Despite the far-reaching benefits of physical activity, most Americans do not meet the current public health guidelines. To help meet those guidelines, ITS Associate Director, Professor of City and Regional Planning and NASEM committee member Daniel Rodríguez has co-written a report, recently released by the National Academies of Science, Engineering and Medicine, that provides recommendations to enhance the monitoring and measuring of physical activity.
The report, Implementing Strategies to Enhance Public Health Surveillance of Physical Activity in the United States, outlines 22 strategies and supporting actions for surveilling activity to support public health research and decision making.
Because physical activity is challenging to assess due to the complex, multidimensional behavior that varies by type, intensity, setting, motives, and environmental and social influences, a committee of seven experts in physical activity surveillance was formed to provide approaches to address challenges and implement solutions with support from the Department of Health and Human Services and the National Academies of Sciences, Engineering, and Medicine.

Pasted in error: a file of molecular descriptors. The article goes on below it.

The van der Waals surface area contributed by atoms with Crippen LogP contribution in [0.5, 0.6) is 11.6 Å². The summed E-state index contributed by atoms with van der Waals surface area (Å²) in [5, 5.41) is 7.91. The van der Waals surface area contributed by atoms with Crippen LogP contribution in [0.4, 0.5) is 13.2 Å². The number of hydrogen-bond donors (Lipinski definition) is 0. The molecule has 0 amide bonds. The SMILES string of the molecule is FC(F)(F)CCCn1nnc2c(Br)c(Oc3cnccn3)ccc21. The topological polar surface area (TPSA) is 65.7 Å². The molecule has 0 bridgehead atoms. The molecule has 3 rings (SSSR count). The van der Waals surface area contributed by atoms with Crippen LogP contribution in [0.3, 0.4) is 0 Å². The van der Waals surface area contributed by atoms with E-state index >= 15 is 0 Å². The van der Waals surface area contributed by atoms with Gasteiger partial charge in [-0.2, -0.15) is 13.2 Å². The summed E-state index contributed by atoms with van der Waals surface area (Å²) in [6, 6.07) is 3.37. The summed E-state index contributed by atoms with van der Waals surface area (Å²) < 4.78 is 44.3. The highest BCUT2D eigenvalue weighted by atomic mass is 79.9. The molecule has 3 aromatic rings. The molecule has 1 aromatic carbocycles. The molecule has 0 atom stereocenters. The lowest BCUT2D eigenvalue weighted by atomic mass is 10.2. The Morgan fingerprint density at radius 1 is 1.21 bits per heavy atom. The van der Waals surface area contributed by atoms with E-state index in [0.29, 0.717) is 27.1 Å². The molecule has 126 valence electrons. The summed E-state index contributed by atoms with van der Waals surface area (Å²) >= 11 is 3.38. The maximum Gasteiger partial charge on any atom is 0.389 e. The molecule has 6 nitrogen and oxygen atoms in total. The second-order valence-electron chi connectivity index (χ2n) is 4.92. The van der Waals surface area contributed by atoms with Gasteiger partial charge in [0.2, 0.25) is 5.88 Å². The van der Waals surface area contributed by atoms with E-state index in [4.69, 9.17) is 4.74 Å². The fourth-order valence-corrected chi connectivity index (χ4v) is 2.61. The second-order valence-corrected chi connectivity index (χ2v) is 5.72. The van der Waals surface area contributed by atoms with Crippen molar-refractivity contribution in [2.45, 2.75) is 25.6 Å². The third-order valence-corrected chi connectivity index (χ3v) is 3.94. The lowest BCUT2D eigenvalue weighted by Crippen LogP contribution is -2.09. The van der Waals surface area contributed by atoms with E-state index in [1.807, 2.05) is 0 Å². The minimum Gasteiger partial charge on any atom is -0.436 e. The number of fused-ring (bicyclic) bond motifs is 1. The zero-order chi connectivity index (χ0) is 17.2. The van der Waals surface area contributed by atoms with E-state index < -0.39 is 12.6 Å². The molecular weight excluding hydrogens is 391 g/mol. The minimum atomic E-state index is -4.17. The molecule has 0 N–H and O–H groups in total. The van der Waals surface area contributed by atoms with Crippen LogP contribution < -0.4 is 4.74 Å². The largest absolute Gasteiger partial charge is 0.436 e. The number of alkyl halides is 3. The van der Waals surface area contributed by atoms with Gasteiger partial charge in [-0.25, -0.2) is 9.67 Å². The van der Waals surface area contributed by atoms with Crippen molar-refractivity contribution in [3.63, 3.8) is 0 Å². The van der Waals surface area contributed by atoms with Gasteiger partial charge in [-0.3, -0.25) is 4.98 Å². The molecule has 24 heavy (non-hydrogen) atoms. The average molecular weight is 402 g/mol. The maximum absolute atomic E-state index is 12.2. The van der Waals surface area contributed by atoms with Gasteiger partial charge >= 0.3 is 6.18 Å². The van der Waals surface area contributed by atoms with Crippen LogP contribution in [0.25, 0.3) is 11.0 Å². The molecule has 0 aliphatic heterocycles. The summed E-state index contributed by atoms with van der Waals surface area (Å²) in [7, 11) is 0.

Surveillance of physical activity is a core public health function necessary to measure and analyze the prevalence of physical activity at a population level. To support public health, there is a need to develop and implement surveillance systems that effectively integrate measurement of specific physical activity behaviors (like walking) with assessment of environmental factors that influence physical activity behavior (such as the walkability of communities).
Read the full report on the NASEM website.